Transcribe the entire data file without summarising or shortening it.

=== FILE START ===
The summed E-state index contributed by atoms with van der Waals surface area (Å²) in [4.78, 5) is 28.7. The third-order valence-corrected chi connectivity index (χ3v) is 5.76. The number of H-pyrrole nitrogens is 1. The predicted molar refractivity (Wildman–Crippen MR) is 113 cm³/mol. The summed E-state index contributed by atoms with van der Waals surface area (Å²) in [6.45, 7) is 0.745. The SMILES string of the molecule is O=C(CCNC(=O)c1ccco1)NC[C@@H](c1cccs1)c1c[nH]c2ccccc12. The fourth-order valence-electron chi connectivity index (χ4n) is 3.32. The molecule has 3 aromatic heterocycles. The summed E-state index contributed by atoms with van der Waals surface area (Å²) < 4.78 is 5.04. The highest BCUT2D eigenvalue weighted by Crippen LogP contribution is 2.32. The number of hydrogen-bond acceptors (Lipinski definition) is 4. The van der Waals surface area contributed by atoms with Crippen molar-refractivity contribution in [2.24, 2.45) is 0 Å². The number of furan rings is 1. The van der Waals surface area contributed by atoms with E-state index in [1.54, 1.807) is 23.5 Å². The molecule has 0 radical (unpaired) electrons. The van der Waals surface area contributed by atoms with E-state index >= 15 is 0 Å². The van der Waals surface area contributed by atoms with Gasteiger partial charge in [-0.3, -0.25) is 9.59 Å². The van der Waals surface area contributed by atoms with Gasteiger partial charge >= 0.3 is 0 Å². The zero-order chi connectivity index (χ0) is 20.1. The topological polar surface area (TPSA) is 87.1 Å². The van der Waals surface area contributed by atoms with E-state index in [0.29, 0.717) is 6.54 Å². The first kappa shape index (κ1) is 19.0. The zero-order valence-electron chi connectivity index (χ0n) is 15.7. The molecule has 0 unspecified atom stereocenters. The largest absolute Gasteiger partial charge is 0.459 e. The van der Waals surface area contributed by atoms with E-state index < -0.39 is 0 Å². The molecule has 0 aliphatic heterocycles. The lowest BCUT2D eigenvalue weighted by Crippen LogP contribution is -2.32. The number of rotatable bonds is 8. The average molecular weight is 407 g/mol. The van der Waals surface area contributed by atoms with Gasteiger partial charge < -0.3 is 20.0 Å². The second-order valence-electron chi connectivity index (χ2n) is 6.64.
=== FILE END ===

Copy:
The summed E-state index contributed by atoms with van der Waals surface area (Å²) in [4.78, 5) is 28.7. The third-order valence-corrected chi connectivity index (χ3v) is 5.76. The number of H-pyrrole nitrogens is 1. The predicted molar refractivity (Wildman–Crippen MR) is 113 cm³/mol. The summed E-state index contributed by atoms with van der Waals surface area (Å²) in [6.45, 7) is 0.745. The SMILES string of the molecule is O=C(CCNC(=O)c1ccco1)NC[C@@H](c1cccs1)c1c[nH]c2ccccc12. The fourth-order valence-electron chi connectivity index (χ4n) is 3.32. The molecule has 3 aromatic heterocycles. The summed E-state index contributed by atoms with van der Waals surface area (Å²) < 4.78 is 5.04. The highest BCUT2D eigenvalue weighted by Crippen LogP contribution is 2.32. The number of hydrogen-bond acceptors (Lipinski definition) is 4. The van der Waals surface area contributed by atoms with Crippen molar-refractivity contribution in [2.24, 2.45) is 0 Å². The number of furan rings is 1. The van der Waals surface area contributed by atoms with E-state index in [1.54, 1.807) is 23.5 Å². The molecule has 0 radical (unpaired) electrons. The van der Waals surface area contributed by atoms with E-state index >= 15 is 0 Å². The van der Waals surface area contributed by atoms with Gasteiger partial charge in [-0.3, -0.25) is 9.59 Å². The van der Waals surface area contributed by atoms with Gasteiger partial charge >= 0.3 is 0 Å². The zero-order chi connectivity index (χ0) is 20.1. The topological polar surface area (TPSA) is 87.1 Å². The van der Waals surface area contributed by atoms with E-state index in [0.29, 0.717) is 6.54 Å². The first kappa shape index (κ1) is 19.0. The zero-order valence-electron chi connectivity index (χ0n) is 15.7. The molecule has 0 unspecified atom stereocenters. The largest absolute Gasteiger partial charge is 0.459 e. The van der Waals surface area contributed by atoms with E-state index < -0.39 is 0 Å². The molecule has 0 aliphatic heterocycles. The lowest BCUT2D eigenvalue weighted by Crippen LogP contribution is -2.32. The number of rotatable bonds is 8. The average molecular weight is 407 g/mol. The van der Waals surface area contributed by atoms with Gasteiger partial charge < -0.3 is 20.0 Å². The second-order valence-electron chi connectivity index (χ2n) is 6.64.